A Christmas Carol – A virtual take on a classic

One-man performances of Charles Dickens’ A Christmas Carol go back to the Victorian era, when Dickens himself gave readings of his instant hit. A new recorded production, starring Jefferson Mays, breathes new life into the tradition, and offers a genuinely moving—and truly theatrical—story about redemption and kindness.

This recording was created to benefit partner theaters around the country that were affected by the pandemic. Directed by Michael Arden, adapted by Arden, Mays, and Susan Lyons and conceived by Arden and Dane Laffrey, the filmed version is based on the 2018 production that made its premiere at Los Angeles’ Geffen Playhouse.

The script would appear to be Dickens’ entire novella. (If there were any moments missing, I didn’t catch them.) This is a fully staged production with sets and intricate lighting and projections, and after months of Zoom readings, it was thrilling to see all the different complex elements come together on the stage.

Arden’s direction is a great blend of cinematic and theatrical—Mays is regularly filmed on the stage from a distance, emphasizing Scrooge’s isolation and loneliness but also creating the effect of being in an audience, sitting yards away from the performers.

Jefferson Mays turns the one-man performance into a an echo of his Gentleman’s Guide to Love & Murder role, making each role distinctive with individual voices and body language. His Scrooge is appropriately cranky, his Marley is appropriately creepy, and if it all goes over the top sometimes, the tone always fits the story.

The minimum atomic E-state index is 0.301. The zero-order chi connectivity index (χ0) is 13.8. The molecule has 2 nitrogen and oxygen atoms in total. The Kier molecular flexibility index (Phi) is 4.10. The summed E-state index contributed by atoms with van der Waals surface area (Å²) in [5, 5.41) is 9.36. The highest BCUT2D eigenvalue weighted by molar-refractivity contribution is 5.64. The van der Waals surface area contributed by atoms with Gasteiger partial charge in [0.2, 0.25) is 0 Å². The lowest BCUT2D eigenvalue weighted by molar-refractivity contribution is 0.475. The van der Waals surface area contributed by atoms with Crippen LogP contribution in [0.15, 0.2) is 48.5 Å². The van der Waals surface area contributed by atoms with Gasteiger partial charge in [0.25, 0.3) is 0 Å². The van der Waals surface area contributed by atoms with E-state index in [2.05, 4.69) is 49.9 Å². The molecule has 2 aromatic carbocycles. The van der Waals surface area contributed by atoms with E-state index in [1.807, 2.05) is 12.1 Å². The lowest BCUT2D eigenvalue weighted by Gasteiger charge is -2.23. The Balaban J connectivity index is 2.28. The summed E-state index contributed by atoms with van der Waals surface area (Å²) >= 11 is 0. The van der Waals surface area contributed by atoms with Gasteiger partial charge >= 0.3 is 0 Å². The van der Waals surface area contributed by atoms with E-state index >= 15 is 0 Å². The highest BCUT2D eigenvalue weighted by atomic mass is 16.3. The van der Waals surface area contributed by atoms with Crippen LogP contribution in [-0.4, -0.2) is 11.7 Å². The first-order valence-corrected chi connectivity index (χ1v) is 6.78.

Lucy Mackinnon’s projections create illusions of other people. Children emerging from the rob, Ghost of Christmas Yet to Come. It’s very theatrical and—again—thanks to Arden’s direction, the effects still pack a punch even on the screen. Ben Stanton’s lighting creates ghostly effects. Mays moves from color to color to become different characters—sickly green for Marley, firelight orange for Scrooge. Dane Laffrey’s scenic and costume design do a great job of setting the scene and establishing the Victorian world of the story.

While Joshua D. Reid’s sound design creates cool distortions for some of the supernatural characters, some distorting sound effects overwhelm the speech, which is a little disappointing.

Maybe one of the best things about this production is that it’s genuinely creepy and spooky. This is a ghost story and Mays and Arden keep that front and center throughout the performance, making the audience, like Scrooge, earns the heartwarming ending after some real scares.

Jena Tesse Fox
Jena Tesse Fox has been writing about theater for more than a decade. Her reviews and articles have appeared on Playbill.com, TimeOut.com and BroadwayWorld.com. She also hosts the Spotlight podcast on BroadwayRadio.com.

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